The New Artisans create the worlds we now inhabit, they work predominantly in Augmented Reality (AR), Virtual Reality (VR), interaction, avatar programming, synthetic biology and nanotechnology. Cybernetic Trainers develop the cybernetic art directors and bots that operate in the machine-learning infrastructure that makes most of aesthetic choices human designers make today. 

Hardly anyone actually travels, tourism has been replaced by VR experiences or uploading our consciousness into local cyborgs that enable us to venture into the wilderness areas around our cities. If we do travel large distances it is slow, using kite powered ships, electric trains or hydrogen vehicles. We have abandoned our colonies on other planets until we can invent zero emission spacecraft, but we continue to develop life there. Humans and cyborgs work together, transmitting our consciousness like we travel the globe. There is a huge demand for avatar creators, cyborg programmers and human organ replacement designers.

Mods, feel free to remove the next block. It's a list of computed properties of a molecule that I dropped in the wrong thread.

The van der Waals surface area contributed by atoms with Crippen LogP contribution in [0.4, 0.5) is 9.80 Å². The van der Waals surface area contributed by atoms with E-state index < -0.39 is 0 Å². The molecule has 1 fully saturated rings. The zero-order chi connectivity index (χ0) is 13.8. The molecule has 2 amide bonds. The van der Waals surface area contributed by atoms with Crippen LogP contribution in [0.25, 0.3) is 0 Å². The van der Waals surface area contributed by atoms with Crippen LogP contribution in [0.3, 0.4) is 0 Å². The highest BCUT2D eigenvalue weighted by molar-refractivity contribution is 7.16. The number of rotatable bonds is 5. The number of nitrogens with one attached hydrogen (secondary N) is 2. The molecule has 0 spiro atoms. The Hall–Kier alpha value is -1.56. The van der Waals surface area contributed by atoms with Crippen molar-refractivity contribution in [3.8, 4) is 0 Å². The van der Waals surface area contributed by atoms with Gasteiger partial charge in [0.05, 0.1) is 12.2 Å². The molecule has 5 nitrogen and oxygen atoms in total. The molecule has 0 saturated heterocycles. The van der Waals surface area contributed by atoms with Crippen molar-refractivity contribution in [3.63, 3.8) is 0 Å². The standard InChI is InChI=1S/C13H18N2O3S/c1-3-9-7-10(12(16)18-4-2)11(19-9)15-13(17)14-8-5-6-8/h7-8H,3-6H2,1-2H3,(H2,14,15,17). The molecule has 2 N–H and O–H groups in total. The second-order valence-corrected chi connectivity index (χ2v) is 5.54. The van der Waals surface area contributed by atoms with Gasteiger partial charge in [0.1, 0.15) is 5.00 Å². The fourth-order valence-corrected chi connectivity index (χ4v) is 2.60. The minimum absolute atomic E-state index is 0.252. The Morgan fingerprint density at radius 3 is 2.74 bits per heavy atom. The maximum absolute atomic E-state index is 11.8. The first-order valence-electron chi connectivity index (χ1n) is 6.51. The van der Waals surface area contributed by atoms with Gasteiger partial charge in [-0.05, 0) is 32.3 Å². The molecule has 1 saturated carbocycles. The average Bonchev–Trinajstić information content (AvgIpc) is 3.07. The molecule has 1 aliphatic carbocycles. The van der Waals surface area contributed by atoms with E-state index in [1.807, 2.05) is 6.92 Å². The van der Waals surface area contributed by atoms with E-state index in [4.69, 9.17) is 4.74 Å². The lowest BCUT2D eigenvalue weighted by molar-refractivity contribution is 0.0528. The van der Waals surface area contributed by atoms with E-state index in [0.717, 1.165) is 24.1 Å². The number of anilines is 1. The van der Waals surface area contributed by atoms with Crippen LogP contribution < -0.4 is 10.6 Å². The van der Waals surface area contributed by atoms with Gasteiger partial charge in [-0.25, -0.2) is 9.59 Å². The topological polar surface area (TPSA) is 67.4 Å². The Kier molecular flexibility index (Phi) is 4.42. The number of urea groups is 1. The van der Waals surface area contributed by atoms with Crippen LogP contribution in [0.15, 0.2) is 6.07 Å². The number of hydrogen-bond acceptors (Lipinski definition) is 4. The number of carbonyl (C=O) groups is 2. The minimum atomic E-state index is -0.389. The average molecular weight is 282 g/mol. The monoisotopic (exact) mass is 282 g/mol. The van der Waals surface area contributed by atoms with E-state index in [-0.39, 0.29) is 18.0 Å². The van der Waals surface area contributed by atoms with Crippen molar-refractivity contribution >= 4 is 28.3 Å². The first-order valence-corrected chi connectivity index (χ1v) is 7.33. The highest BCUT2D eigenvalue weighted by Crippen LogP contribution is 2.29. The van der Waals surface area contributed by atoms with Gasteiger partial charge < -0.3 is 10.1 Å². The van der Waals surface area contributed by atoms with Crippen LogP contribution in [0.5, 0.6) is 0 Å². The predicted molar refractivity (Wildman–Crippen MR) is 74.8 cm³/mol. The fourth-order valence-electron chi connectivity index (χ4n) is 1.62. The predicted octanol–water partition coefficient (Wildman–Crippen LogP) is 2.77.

About the writer

Nick Kapica is a principal at Isthmus and the former design lead at Wellington City Council. He has also been a senior lecturer in design at leading universities in Germany, Switzerland, UK, Australia and New Zealand. He has several Best Awards to his name and has been recognised by the International Biennale of Graphic Design in Brno.

About Tech Futures Lab

Are you looking to be more intentional about your life, career and impact on the world in the context of massive technological, organisational, social and environmental change? The Postgraduate Certificate in Human Potential for the Digital Economy, new from Tech Futures Lab, is designed to help you do exactly that. Registrations now open for our February 2020 intake. Find out more at its website or call +64 (9) 522 2858.​